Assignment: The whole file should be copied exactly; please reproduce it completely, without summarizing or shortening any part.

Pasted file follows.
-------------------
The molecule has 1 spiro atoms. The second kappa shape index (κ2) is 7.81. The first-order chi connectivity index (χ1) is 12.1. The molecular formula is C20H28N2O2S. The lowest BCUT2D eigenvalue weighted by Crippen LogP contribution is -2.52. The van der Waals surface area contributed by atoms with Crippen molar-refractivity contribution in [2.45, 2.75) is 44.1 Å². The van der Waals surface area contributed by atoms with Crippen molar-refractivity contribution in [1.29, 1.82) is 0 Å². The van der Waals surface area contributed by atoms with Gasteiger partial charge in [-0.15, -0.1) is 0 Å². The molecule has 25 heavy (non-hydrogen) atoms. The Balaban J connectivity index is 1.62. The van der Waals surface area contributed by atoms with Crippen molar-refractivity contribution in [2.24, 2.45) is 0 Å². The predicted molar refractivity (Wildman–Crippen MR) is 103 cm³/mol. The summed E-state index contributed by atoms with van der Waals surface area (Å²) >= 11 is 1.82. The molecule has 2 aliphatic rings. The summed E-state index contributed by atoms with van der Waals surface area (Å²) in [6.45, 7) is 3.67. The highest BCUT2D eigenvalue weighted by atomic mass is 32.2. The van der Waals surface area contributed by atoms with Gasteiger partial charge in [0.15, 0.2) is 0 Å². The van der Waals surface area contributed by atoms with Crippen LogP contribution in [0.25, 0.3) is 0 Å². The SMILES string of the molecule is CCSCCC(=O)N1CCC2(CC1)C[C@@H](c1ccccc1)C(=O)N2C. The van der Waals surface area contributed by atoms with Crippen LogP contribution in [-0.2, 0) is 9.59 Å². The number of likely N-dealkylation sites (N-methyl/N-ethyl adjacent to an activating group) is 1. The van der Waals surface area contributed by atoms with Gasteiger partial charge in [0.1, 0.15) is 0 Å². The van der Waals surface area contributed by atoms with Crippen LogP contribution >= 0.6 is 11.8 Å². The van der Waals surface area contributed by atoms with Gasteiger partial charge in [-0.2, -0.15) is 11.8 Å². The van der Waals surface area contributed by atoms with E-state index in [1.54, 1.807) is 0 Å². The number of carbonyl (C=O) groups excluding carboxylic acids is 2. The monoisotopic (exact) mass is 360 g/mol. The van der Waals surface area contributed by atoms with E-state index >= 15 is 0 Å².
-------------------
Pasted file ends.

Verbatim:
The molecule has 1 spiro atoms. The second kappa shape index (κ2) is 7.81. The first-order chi connectivity index (χ1) is 12.1. The molecular formula is C20H28N2O2S. The lowest BCUT2D eigenvalue weighted by Crippen LogP contribution is -2.52. The van der Waals surface area contributed by atoms with Crippen molar-refractivity contribution in [2.45, 2.75) is 44.1 Å². The van der Waals surface area contributed by atoms with Crippen molar-refractivity contribution in [1.29, 1.82) is 0 Å². The van der Waals surface area contributed by atoms with Gasteiger partial charge in [-0.15, -0.1) is 0 Å². The molecule has 25 heavy (non-hydrogen) atoms. The Balaban J connectivity index is 1.62. The van der Waals surface area contributed by atoms with Crippen molar-refractivity contribution in [2.24, 2.45) is 0 Å². The predicted molar refractivity (Wildman–Crippen MR) is 103 cm³/mol. The summed E-state index contributed by atoms with van der Waals surface area (Å²) >= 11 is 1.82. The molecule has 2 aliphatic rings. The summed E-state index contributed by atoms with van der Waals surface area (Å²) in [6.45, 7) is 3.67. The highest BCUT2D eigenvalue weighted by atomic mass is 32.2. The van der Waals surface area contributed by atoms with Gasteiger partial charge in [0.15, 0.2) is 0 Å². The van der Waals surface area contributed by atoms with Crippen LogP contribution in [0.25, 0.3) is 0 Å². The SMILES string of the molecule is CCSCCC(=O)N1CCC2(CC1)C[C@@H](c1ccccc1)C(=O)N2C. The van der Waals surface area contributed by atoms with Crippen LogP contribution in [-0.2, 0) is 9.59 Å². The number of likely N-dealkylation sites (N-methyl/N-ethyl adjacent to an activating group) is 1. The van der Waals surface area contributed by atoms with Gasteiger partial charge in [0.1, 0.15) is 0 Å². The van der Waals surface area contributed by atoms with Crippen LogP contribution >= 0.6 is 11.8 Å². The van der Waals surface area contributed by atoms with Gasteiger partial charge in [-0.2, -0.15) is 11.8 Å². The van der Waals surface area contributed by atoms with E-state index in [1.54, 1.807) is 0 Å². The number of carbonyl (C=O) groups excluding carboxylic acids is 2. The monoisotopic (exact) mass is 360 g/mol. The van der Waals surface area contributed by atoms with E-state index >= 15 is 0 Å².